For example, this year’s book dismisses the popularly held belief that Singletary had offensive coordinator Mike Martz dial back the offense by establishing a more run-oriented base.
That convention*al wisdom doesn’t actually fit reality. The team passed the ball on 53 percent of first downs when Mike Nolan was head coach, with that figure rising to 55 percent after Singletary took over in Week 8.
Instead of shifting to a ball-control approach, the team went five-wide more fre*quently, enjoying far more success in that set than they had over the first seven games of the season.
Among Football Outsider’s previous assertions about the NFL:
– Running backs usually decline after age 28, tight ends after age 29, wide receivers after age 30 and quarterbacks after age 32.
– A running back with 370 or more carries during the regular season will usually suffer either a major injury or a lock of effectiveness the following year, unless he is named Eric Dickerson.
– Rushing is more dependent on the offensive line than people realize, but pass protection is more dependent on the quarterback himself than people realize.
– Recovery of a fumble, despite being the product of hard work, is almost entirely random.
Relying on stats to tell the story in the NFL, of course, is a dangerous proposition. Compared to baseball, football is extremely difficult to quantify. Raiders cornerback Nnamdi Asomugha, for example, barely gets any interceptions. But that isn’t because he stinks – it’s because he’s so great that quarterbacks rarely throw his direction.
Similarly misleading: Jon Kitna put up back-to-back 4,000-yard passing seasons. But that wasn’t because he was the next coming of Dan Marino. It was because Kitna was playing for a team that was usually hopelessly behind at halftime.
Recognizing the tricky nature of quantifying the sport, Football Outsiders makes sure they don’t rely too much on calculators. A staff of volunteers breaks down game film of every game and has created a data base of every play going back four years.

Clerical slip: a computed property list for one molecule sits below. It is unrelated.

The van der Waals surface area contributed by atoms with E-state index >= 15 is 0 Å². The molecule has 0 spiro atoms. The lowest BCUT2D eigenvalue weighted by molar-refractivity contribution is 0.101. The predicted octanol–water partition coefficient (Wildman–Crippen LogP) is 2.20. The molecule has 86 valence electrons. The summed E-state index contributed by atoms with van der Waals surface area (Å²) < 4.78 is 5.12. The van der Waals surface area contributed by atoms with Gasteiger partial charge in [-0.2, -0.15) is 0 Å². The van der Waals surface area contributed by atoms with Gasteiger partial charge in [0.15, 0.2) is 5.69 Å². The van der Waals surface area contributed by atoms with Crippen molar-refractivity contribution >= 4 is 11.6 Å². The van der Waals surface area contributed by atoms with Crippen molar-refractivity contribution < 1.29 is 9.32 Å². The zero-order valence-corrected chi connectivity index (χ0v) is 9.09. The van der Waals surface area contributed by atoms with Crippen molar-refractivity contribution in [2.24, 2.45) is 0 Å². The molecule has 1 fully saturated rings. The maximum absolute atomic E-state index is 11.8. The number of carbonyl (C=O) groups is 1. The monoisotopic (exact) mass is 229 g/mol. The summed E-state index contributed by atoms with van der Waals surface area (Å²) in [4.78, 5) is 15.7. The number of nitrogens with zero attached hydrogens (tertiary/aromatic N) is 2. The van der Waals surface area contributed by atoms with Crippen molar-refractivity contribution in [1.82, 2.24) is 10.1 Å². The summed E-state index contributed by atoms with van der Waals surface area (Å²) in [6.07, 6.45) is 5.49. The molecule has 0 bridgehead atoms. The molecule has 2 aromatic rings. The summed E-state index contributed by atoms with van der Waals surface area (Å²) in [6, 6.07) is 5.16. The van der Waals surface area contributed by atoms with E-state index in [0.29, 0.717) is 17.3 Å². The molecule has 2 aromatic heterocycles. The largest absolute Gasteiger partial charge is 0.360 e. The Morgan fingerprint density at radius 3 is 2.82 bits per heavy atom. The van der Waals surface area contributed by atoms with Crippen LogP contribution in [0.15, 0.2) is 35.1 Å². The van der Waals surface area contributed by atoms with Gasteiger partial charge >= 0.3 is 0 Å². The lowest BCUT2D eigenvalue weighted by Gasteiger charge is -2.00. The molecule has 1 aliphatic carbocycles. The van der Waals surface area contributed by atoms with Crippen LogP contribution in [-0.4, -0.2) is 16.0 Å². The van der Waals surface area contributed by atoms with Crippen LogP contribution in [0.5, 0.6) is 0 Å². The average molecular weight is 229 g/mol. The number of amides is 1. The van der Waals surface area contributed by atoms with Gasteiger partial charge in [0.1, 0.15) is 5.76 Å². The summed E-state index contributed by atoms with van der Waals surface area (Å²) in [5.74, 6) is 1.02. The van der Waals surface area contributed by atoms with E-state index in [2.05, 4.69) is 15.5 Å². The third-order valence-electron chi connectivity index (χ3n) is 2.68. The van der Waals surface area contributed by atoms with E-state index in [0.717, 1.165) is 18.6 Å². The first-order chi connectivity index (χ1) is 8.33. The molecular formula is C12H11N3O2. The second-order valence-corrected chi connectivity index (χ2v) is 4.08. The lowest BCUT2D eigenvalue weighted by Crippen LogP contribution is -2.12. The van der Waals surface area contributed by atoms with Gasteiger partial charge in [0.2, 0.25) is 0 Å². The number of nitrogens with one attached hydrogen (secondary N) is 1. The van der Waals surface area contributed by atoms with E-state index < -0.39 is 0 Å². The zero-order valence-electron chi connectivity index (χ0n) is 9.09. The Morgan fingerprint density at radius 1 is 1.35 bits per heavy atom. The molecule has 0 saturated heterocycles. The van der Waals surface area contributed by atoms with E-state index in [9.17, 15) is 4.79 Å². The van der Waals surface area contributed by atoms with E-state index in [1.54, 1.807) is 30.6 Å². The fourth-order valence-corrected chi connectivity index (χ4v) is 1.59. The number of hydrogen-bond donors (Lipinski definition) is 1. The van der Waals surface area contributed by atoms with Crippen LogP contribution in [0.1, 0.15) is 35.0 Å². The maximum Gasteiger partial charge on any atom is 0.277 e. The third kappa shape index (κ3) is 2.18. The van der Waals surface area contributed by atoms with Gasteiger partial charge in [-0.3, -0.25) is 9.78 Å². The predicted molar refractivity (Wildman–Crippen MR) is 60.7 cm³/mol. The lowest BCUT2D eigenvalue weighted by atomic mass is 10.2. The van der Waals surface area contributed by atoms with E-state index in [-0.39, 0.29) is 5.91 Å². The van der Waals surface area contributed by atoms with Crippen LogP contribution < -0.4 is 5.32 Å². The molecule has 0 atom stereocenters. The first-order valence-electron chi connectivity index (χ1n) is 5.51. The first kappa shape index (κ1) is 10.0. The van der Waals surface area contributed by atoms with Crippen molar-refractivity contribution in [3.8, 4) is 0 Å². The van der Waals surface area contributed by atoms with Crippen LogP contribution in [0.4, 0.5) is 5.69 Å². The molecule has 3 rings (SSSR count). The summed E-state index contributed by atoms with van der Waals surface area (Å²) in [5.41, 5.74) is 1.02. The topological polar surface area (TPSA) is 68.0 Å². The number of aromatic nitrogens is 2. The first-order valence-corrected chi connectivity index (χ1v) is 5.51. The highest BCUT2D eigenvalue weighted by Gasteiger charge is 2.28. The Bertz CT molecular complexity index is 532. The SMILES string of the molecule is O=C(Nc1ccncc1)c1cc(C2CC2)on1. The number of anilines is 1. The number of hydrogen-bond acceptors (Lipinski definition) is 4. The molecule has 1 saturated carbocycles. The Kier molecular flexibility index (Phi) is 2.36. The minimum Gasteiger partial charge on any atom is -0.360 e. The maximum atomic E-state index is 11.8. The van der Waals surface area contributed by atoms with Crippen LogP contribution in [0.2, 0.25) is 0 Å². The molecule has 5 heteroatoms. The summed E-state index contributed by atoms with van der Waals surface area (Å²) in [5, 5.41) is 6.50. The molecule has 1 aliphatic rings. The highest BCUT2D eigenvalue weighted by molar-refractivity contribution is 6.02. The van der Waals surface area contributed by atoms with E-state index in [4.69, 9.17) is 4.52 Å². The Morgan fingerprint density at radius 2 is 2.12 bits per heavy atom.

How often is a team using play-action? How accurate is a quarterback when he scrambles? How far was the pass? How far was the run after the catch? How often is a receiver an intended target?
“It’s actually really, really cool,’’ Barnwell said.
It’s also really, really ominous for the 49ers. Football Outsiders deemed McCloughan’s current roster to be generally lacking on both sides of the ball. There are a handful of star players and a whole lot of borderline ones. Here, for example, is the book’s appraisal of tight end Vernon Davis:
Davis’ skill set entering into his fourth season boils down to being a poor man’s Jim Kleinsasser. Davis was supposed to be a terrifying downfield threat against linebackers and safeties thanks to his 4.38 40-yard dash; instead, his NFL average of 11.0 yards per catch puts him behind such noted speed demons as Brent Celek and Des*mond Clark. On the bright side, he is just as muscular as when the Niners fell in love with him.
Overall, the team projection is similarly grim – much to Barnwell’s dismay. He said that if everything – everything — goes right, the 49ers could be in the mix for a playoff spot. But overall, the forecast looks like this:
2009 Mean Projection: 5.7 wins
On the Clock (0-3 wins): 15%
Loserville (4-6): 51%
Mediocrity (7-8): 22%
Playoff Contender (9-10): 10%
Super Bowl Contender (11+): 2%
Stat gurus at Football Outsiders predict rough 2009 for 49ers | 49ers Hot Read